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stronger type determination (was Re: the utf8 flag ...)

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Darren Duncan
March 31, 2007 03:36
stronger type determination (was Re: the utf8 flag ...)
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Juerd Waalboer said on March 28, 2007 02:13:
>  What I want (and I think you want too) is a real type system, to 
>have two different distinct types: byte strings and character 
>strings. It would be bad to use a flag called "UTF8" for this, 
>because a byte string can also be UTF8 encoded. Perl already suffers 
>from this problem, but because the UTF8 flag is *INTERNAL*, it's not 
>a big deal. It would be if it surfaced and was used by Perl coders.

Yes, a stronger type system is exactly what I want, and that is what 
my example library (in real life, QDRDBMS) wants to use internally; 
it internally treats character data (which is encoding agnostic) and 
binary data (undifferentiated bits) and integers and non-integer 
numbers all as disjoint data types that must be explicitly converted 
between.  The aforementioned 4 are like Perl 6's Str, Blob, Int, Num, 
but that Perl 6 provides implicit conversion in many cases.

I want to emphasize here that I am knowingly wanting to access 
details that normal programmers, and users of my library, shouldn't 
have to know about, because I am conceptually enhancing the language 
itself, though most concequences of that occur behind a wall.

Part of my rationale here is that I want my library to be highly 
deterministic, which means there should be zero ambiguity as to what 
the input data is, and its semantics should be consistent and easy to 

A Perl 5 string with its utf8 flag off is ambiguous if we want to 
treat it as anything other than an undifferentiated string of bytes. 
If it is character data, there is a wide multitude of encodings that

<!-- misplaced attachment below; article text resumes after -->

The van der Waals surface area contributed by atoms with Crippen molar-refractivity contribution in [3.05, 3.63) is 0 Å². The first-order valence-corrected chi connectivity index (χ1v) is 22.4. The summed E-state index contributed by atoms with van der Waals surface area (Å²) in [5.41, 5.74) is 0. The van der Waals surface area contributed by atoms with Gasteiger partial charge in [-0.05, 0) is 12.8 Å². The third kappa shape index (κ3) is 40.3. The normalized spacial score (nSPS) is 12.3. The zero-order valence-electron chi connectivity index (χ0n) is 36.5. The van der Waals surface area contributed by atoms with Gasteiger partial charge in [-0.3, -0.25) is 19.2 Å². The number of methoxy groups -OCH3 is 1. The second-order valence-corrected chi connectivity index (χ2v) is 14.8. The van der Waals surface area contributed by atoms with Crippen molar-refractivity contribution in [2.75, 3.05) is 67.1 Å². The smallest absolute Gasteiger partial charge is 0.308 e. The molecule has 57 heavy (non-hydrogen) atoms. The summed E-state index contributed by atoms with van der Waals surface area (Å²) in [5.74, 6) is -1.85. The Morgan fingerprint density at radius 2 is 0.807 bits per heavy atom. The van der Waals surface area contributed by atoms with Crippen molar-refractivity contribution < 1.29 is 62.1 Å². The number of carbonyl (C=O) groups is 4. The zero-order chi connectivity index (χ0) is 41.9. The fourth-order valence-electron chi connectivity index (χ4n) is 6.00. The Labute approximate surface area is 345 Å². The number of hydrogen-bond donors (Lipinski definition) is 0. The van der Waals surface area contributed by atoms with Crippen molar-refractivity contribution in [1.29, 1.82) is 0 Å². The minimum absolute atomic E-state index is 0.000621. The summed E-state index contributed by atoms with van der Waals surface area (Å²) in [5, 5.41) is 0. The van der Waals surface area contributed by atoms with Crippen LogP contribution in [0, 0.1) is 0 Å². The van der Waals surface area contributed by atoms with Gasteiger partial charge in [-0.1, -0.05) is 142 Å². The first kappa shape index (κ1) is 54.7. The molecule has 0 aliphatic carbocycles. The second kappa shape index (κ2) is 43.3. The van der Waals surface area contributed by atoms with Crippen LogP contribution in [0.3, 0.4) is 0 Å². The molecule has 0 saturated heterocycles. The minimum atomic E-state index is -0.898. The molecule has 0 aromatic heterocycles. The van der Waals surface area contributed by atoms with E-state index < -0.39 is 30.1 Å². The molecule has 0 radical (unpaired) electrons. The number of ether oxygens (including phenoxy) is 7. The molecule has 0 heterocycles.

it could possibly be; latin-1 is just one of many 8-bit encodings for 

I prefer for my library to only accept strongly vetted and 
unambiguous data, and let the user program deal with the consequences 
of Perl 5's weak scalar type system, where they explicitly resolve 
themselves weak values into strong ones.  I'm not just going to 
*assume* that strings with the bit off are latin-1.

I will note that the user invoking Encode routines or setting 
filehandle traits is an explicit action on their part, so conversion 
between bytes and characters *is* being done explicitly, and so users 
are thinking about it and the results should not be ambiguous.

>  A whole type system is a bit too much to implement in Perl 5, I 
>think. Our current unicode string semantics are a great way to deal 
>with not having types, in my opinion.

While Perl 5 doesn't officially have a strong type system, unlike 
Perl 6, I do recognize that it does still conceive each scalar value 
as one of several distinct data types internally, and this is largely 
exposed in the language, and I want to exploit it so that I can get 
as close to strong semantics as I can under the circumstances.

For example, is_utf8() to my mind says whether Perl says a scalar is 
considered to be characters (internal encoding doesn't matter) or 
undifferentiated bits, and in normal cases that flag would be set 
true by something like a successful invocation of 
Encode::decode_utf8(), since that function vetted the data and so 
moved the string from ambiguous to something unambiguous.

Since Perl 5 lacks strong data types in the general sense, unlike 
Perl 6, I am trying the best I can to use whatever clues Perl 5 can 
give me, such as that flag, or access to some internal flag to say 
whether a scalar is in string or number mode.

Frankly, I would like to easily pass/fail on these examples:

   wants_int( 42 ); # allows
   wants_int( "42" ); # routine throws exception
   wants_int( 0+$foo ); # allows
   wants_int( ''.$foo ); # routine throws exception

   wants_text( 42 ); # routine throws exception
   wants_text ( "42" ); # allows
   wants_text ( 0+$foo ); # routine throws exception
   wants_text ( ''.$foo ); # allows

This is assuming that Perl actually records 42 and "42" differently; 
if it doesn't, then I won't ask for the ability to discriminate since 
Perl itself doesn't; but if Perl treats those differently, I want to 
as well.

Juerd also said:
>  How often should Perl check for this? Directly after decoding only, 
>or also after mutating operations like substr, or s///?

The utf8 flag being turned on or off only happens eg as a result of 
decode() or encode(); a string mutation would not change it.

As a corollary to what I said before, pack() should always return a 
string with the flag off, as its result is a bit string, and likewise 
the string that unpack() decodes should be expected to have the 
string off, because its actual bit pattern is significant.

Also, it should be an error for, eg, $raw_jpeg_image_data to have the 
utf8 flag on, since it is obviously a bit pattern.

-- Darren Duncan

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